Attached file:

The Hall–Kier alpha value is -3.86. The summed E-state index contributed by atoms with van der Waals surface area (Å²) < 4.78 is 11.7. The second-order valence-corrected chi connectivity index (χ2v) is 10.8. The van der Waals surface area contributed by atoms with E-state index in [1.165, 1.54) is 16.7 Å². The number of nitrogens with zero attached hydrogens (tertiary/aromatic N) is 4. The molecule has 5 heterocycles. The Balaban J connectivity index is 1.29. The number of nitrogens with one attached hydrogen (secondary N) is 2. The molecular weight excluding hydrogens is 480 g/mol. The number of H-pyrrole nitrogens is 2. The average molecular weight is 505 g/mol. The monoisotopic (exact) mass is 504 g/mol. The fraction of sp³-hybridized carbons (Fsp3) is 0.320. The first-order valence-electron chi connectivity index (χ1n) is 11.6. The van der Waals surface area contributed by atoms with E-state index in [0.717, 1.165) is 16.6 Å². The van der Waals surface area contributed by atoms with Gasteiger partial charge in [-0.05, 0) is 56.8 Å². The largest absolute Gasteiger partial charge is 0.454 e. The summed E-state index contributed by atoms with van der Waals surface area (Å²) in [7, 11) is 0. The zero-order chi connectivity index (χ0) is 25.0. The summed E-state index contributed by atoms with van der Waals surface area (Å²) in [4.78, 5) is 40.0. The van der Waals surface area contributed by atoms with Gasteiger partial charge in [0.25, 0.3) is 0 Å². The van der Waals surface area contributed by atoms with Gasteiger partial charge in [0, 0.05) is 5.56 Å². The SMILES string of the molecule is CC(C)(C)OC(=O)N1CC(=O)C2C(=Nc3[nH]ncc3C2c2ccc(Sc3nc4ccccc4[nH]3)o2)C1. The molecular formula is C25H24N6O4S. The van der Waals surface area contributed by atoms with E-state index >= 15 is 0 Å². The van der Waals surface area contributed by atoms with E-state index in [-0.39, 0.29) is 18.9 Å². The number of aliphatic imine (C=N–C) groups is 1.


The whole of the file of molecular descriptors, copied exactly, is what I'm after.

The Hall–Kier alpha value is -3.86. The summed E-state index contributed by atoms with van der Waals surface area (Å²) < 4.78 is 11.7. The second-order valence-corrected chi connectivity index (χ2v) is 10.8. The van der Waals surface area contributed by atoms with E-state index in [1.165, 1.54) is 16.7 Å². The number of nitrogens with zero attached hydrogens (tertiary/aromatic N) is 4. The molecule has 5 heterocycles. The Balaban J connectivity index is 1.29. The number of nitrogens with one attached hydrogen (secondary N) is 2. The molecular weight excluding hydrogens is 480 g/mol. The number of H-pyrrole nitrogens is 2. The average molecular weight is 505 g/mol. The monoisotopic (exact) mass is 504 g/mol. The fraction of sp³-hybridized carbons (Fsp3) is 0.320. The first-order valence-electron chi connectivity index (χ1n) is 11.6. The van der Waals surface area contributed by atoms with E-state index in [0.717, 1.165) is 16.6 Å². The van der Waals surface area contributed by atoms with Gasteiger partial charge in [-0.05, 0) is 56.8 Å². The largest absolute Gasteiger partial charge is 0.454 e. The summed E-state index contributed by atoms with van der Waals surface area (Å²) in [7, 11) is 0. The zero-order chi connectivity index (χ0) is 25.0. The summed E-state index contributed by atoms with van der Waals surface area (Å²) in [4.78, 5) is 40.0. The van der Waals surface area contributed by atoms with Gasteiger partial charge in [0.25, 0.3) is 0 Å². The van der Waals surface area contributed by atoms with Gasteiger partial charge in [0, 0.05) is 5.56 Å². The SMILES string of the molecule is CC(C)(C)OC(=O)N1CC(=O)C2C(=Nc3[nH]ncc3C2c2ccc(Sc3nc4ccccc4[nH]3)o2)C1. The molecular formula is C25H24N6O4S. The van der Waals surface area contributed by atoms with E-state index >= 15 is 0 Å². The van der Waals surface area contributed by atoms with E-state index in [-0.39, 0.29) is 18.9 Å². The number of aliphatic imine (C=N–C) groups is 1.